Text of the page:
Master thesis : Design and implementation of an MPPT technique based on synchronous demodulation
Promotor(s) : Frebel, Fabrice
Date of defense : 26-Jun-2019/27-Jun-2019 • Permalink :
|Title :||Master thesis : Design and implementation of an MPPT technique based on synchronous demodulation|
|Translated title :||[fr] Conception et mise en oeuvre d'une technique MPPT basée sur la démodulation synchrone|
|Author :||Keutgen, Pierre|
|Date of defense :||26-Jun-2019/27-Jun-2019|
|Advisor(s) :||Frebel, Fabrice|
|Committee's member(s) :||Vanderbemden, Philippe
|Keywords :||[en] Power electronics|
[en] Solar arrays
[en] Pseudo random signals
|Discipline(s) :||Engineering, computing & technology > Electrical & electronics engineering|
|Funders :||Thales Alenia Space|
|Target public :||Professionals of domain|
|Institution(s) :||Université de Liège, Liège, Belgique|
|Degree:||Master : ingénieur civil électricien, à finalité spécialisée en "signal processing and intelligent robotics"|
|Faculty:||Master thesis of the Faculté des Sciences appliquées|
[en] Artificial satellites use solar panels to produce their electric energy. Solar panels possess an operating voltage for which the power they deliver is maximal. This voltage is called the Maximum Power Point (MPP). The MPP of a given solar panel changes with respect to external conditions such as the sun irradiance or the temperature. In addition, the operating voltage of a solar array is fixed by the loads it is connected to.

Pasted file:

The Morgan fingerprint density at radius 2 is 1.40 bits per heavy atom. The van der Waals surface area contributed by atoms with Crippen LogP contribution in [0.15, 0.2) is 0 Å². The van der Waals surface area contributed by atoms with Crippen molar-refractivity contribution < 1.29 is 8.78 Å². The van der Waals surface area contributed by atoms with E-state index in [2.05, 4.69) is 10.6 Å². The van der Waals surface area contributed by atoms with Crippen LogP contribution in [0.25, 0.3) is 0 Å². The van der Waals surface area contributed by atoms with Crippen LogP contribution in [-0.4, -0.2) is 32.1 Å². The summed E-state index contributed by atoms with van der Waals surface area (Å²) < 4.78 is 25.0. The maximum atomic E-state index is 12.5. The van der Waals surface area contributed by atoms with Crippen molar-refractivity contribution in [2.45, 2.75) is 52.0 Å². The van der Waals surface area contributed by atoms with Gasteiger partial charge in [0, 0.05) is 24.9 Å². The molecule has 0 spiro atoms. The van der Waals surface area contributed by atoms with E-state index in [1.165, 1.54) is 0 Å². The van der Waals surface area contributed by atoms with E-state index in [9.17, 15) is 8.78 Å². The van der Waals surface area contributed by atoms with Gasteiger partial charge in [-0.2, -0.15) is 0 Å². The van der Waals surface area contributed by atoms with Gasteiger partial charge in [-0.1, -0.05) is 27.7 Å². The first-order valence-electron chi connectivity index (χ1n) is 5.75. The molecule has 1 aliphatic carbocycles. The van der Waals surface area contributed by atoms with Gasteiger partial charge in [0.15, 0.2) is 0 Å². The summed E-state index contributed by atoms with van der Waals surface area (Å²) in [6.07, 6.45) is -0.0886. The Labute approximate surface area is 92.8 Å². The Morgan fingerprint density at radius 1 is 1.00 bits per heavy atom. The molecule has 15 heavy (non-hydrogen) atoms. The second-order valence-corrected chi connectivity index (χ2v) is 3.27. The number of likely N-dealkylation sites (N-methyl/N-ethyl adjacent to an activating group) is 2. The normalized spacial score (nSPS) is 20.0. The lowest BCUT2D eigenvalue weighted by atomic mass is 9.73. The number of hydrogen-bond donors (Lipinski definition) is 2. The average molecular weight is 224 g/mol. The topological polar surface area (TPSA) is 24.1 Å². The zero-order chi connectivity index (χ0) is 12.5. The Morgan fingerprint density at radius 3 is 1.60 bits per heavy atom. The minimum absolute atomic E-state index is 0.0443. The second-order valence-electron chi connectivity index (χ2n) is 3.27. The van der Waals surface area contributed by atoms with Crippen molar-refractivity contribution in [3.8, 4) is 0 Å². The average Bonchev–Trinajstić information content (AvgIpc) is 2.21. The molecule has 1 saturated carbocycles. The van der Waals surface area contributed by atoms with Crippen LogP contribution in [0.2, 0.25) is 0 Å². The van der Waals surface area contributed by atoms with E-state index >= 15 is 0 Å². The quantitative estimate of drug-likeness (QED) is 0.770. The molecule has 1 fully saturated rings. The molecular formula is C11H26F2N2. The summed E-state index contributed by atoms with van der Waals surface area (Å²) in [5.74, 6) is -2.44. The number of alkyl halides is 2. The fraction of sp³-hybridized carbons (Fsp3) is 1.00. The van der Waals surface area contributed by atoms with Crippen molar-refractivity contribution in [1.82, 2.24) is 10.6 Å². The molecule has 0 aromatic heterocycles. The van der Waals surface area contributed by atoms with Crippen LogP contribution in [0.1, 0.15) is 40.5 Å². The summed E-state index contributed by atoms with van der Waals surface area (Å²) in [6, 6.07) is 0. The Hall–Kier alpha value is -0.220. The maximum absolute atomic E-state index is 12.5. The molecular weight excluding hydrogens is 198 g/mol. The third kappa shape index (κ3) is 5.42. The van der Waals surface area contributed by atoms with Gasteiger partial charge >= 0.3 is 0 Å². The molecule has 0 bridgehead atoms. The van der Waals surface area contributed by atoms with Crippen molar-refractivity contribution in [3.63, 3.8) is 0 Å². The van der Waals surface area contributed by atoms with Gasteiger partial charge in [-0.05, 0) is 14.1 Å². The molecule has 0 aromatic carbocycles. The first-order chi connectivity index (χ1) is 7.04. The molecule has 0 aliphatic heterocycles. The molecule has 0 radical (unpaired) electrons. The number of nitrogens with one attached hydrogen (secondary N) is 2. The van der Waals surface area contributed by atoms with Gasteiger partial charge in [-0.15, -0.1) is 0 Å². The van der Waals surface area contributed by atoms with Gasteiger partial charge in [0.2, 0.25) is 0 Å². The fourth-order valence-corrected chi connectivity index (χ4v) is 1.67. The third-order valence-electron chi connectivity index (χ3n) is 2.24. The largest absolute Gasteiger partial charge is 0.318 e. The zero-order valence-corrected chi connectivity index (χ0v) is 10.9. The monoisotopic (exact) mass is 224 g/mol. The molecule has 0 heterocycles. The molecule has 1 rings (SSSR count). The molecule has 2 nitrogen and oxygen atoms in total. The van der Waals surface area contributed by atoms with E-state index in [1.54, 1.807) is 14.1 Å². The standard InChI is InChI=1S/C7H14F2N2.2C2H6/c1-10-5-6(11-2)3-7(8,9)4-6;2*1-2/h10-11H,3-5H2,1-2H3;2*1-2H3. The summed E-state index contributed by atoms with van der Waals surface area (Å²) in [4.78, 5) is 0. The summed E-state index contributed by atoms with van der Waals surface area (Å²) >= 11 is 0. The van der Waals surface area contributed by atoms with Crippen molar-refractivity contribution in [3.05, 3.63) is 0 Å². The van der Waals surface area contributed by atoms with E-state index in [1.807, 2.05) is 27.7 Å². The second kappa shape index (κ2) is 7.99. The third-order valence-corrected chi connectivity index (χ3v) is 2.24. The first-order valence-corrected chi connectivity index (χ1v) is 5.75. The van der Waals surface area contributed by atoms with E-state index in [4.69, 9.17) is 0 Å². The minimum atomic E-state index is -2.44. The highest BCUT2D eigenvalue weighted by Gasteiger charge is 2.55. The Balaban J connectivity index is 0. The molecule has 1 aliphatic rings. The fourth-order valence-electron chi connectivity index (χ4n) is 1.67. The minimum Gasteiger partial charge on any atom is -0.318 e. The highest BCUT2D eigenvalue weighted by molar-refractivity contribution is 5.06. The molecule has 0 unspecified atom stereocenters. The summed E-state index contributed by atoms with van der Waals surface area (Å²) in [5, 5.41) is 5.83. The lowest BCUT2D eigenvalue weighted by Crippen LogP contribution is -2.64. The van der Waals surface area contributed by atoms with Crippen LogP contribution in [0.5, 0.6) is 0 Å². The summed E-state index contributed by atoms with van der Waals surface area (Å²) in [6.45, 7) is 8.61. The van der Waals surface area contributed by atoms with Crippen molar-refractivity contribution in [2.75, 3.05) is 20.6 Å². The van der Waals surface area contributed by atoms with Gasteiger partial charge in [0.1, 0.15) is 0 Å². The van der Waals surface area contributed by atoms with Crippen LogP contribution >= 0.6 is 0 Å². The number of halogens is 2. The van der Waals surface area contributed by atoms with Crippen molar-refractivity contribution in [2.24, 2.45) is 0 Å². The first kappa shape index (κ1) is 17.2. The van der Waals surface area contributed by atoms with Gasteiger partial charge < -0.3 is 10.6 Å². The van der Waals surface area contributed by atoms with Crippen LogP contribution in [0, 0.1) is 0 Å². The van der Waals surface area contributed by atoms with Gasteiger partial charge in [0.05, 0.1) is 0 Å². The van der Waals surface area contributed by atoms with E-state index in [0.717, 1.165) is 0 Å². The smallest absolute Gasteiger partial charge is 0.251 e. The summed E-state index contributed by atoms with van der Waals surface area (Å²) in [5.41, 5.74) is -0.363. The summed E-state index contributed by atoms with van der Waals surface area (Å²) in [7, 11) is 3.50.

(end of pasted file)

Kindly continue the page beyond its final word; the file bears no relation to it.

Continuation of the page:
Techniques that put a solar array at its MPP are called Maximum Power Point Tracking (MPPT) techniques. Those techniques control a power converter that connects the solar array to the loads in order to track the MPP. Classical MPPT techniques require at least two measurements (current and voltage) per solar panel in order to work.
This thesis described the design and the implementation of a disruptive MPPT technique applied to a system composed of solar arrays connected to a battery through buck converters. The technique relies on synchronous demodulation of orthogonal signals and requires a single measurement of current to control an undetermined number of solar panels.
The technique proved to work with state of the art performances, therefore paving the way for a new generation of MPPT technique that are less demanding in hardware components.
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